IonQ Is a Very High Headed Company at the Wrong Time

It looks like the wrong time to consider purchasing IonQ Inc. (NYSE:IONQ) stock. IonQ is a company that has come public via a special purpose acquisition company (SPAC) and is a name of note in the fledgling quantum computing industry and market. 

A concept image of a processor representing quantum computing.
Source: Amin Van /

IonQ has proven very volatile since its Oct. 1 inception. The first pure-play quantum computing start up dropped immediately after going public, then shot up from $7 to $31, and entered a prolonged skid from November. It only retraced some of those losses beginning in February.

That’s why it’s best to leave IonQ alone. There is little to suggest that IonQ should show strength in the current economic environment. 

Quantum Computing 

The press release following IonQ’s SPAC closing provides a bit of insight in to the firm’s business: “IonQ, Inc. is a leader in quantum computing, with a proven track record of innovation and deployment. IonQ’s next-generation quantum computer is the world’s most powerful trapped-ion quantum computer, and IonQ has defined what it believes is the best path forward to scale. IonQ is the only company with its quantum systems available through the cloud on Amazon Braket, Microsoft Azure, and Google Cloud, as well as through direct API access.”

That sounds interesting and promising, but it warrants further explanation.

Like me, you might have little conception of quantum computing. Quantum computing promises to leverage the field of quantum mechanics to increase computing power. IBM’s (NYSE:IBM) website notes that Quantum computing has been leveraged in quantum battery tech for EVs and in the search for the Higgs Boson particle. 

A study and subsequent publication by the Quantum Economic Development Consortium (QED-C), a third-party industry group, validated IonQ in asserting its “belief that its computers are best-in-class along key dimensions, such as in their accuracy while running algorithms with high circuit width and high circuit depth. IonQ’s computer outpaced entries from IBM, Honeywell and Rigetti.”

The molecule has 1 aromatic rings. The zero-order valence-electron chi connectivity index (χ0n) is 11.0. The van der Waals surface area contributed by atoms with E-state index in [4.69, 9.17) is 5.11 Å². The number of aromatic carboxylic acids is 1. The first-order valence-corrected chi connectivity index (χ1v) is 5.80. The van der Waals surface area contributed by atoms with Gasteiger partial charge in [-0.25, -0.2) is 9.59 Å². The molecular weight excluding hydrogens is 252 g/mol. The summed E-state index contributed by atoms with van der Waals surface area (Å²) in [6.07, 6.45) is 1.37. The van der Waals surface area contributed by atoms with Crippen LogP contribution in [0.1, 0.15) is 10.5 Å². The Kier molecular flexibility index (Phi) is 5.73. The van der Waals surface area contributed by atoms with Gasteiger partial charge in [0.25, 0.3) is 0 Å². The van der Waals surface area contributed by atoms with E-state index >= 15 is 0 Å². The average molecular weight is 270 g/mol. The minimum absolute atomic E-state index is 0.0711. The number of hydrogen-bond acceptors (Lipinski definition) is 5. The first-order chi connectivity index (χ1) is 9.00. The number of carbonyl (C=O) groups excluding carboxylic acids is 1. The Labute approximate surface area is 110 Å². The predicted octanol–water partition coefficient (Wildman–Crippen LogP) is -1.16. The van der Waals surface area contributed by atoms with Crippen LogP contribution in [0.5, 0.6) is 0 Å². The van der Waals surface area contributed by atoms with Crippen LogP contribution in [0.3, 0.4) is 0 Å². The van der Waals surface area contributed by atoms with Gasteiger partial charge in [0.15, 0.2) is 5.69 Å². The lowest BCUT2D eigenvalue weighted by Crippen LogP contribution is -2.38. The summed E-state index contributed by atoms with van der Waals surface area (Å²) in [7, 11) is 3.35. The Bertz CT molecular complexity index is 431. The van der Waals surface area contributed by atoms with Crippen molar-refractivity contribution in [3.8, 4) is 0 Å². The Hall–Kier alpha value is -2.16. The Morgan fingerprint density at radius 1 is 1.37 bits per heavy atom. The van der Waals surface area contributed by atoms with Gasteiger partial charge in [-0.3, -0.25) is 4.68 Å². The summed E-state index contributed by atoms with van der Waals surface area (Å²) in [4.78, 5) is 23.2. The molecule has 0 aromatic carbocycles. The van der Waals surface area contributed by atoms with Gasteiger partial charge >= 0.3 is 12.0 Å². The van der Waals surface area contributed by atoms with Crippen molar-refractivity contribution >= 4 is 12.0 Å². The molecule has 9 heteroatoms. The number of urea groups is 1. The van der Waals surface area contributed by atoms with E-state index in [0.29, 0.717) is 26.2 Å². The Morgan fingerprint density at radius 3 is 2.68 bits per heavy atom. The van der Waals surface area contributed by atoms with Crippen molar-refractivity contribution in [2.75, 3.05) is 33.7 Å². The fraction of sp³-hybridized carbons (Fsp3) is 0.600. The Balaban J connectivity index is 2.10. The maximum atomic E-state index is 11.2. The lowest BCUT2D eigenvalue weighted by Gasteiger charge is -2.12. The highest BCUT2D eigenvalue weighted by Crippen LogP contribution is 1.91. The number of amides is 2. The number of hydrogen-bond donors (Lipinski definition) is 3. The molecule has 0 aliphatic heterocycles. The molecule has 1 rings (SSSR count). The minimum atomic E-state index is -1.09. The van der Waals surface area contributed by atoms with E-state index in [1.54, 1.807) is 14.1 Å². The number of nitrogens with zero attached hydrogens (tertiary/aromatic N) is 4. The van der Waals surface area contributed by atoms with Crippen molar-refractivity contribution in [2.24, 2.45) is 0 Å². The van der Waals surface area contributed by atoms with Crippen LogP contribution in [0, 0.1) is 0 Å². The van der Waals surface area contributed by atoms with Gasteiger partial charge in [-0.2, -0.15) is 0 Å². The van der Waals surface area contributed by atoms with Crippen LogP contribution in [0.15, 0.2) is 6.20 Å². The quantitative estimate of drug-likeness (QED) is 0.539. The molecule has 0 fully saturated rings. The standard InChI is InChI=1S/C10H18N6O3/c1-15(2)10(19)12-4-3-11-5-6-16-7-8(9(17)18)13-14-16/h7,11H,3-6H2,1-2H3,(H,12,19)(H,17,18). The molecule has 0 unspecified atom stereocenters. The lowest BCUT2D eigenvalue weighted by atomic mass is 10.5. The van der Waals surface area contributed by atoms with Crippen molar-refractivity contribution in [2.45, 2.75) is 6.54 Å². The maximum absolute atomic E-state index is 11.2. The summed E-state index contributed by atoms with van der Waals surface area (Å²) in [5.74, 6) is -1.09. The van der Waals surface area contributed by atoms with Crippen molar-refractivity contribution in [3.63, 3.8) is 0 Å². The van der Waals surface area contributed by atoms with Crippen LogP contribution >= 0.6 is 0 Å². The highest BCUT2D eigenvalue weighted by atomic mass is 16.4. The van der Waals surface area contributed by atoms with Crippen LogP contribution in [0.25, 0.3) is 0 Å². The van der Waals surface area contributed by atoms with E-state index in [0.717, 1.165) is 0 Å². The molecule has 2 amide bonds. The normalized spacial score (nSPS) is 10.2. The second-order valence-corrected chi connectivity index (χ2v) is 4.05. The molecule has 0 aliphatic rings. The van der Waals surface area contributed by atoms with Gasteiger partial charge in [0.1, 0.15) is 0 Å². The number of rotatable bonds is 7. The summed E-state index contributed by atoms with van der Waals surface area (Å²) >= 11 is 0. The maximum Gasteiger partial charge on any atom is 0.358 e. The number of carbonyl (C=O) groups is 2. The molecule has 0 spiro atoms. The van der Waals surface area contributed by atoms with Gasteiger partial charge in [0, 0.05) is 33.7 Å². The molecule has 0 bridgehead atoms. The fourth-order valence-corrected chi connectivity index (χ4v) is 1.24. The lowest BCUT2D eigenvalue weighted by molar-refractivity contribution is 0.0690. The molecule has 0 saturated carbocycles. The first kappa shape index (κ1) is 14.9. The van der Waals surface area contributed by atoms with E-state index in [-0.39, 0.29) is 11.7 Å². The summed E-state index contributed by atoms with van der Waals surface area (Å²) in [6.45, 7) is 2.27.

This is a highly technical field with a low number of competitors but early indications are that IonQ has a chance to lead. It is interesting because of that. But at the same time, investors have to divorce all of this potential from the current realities of the market. 

Troubled Tech

Tech stocks have had a weak start to 2022. That bodes poorly for IONQ stock. Inflation reports are largely to blame. The market dropped when December inflation figures were released in early January. Those 7% inflation figures were the worst in 40 years. January’s subsequent 7.5% figures sent the market reeling again. 

The Fed will be raising interest rates throughout 2022 to curb that inflation. That means easy capital will dry up. And that means tech stocks will continue to suffer as capital will migrate to safer assets with proven fundamentals. 

IonQ is a well-funded firm in a leading edge technology that may or may not materialize into an attractive market. The company reported $587 million of cash and cash equivalents in its last earnings report. That represents the proceeds from the SPAC. 

It can continue to develop its tech and carve out a business for itself. That’s certain. But no one knows whether there’s anything there. IonQ recorded a miniscule $223k of revenue in Q3 along with a net loss of $14.8 million. 

What to Do With IONQ Stock

I  believe IonQ will remain very volatile. It has potential as evidenced by its early movement in the nascent quantum computing niche. But it has the economic reality of sky-high inflation keeping it tethered to earth. 

It shouldn’t escape that gravity for quite some time to come. The truth is no one knows if anything meaningful will come out of quantum computing. There’s a chance that it may never have commercial applicability that results in significant revenue streams. 

On the date of publication, Alex Sirois did not have (either directly or indirectly) any positions in the securities mentioned in this article. The opinions expressed in this article are those of the writer, subject to the Publishing Guidelines.

Alex Sirois is a freelance contributor to InvestorPlace whose personal stock investing style is focused on long-term, buy-and-hold, wealth-building stock picks. Having worked in several industries from e-commerce to translation to education and utilizing his MBA from George Washington University, he brings a diverse set of skills through which he filters his writing.

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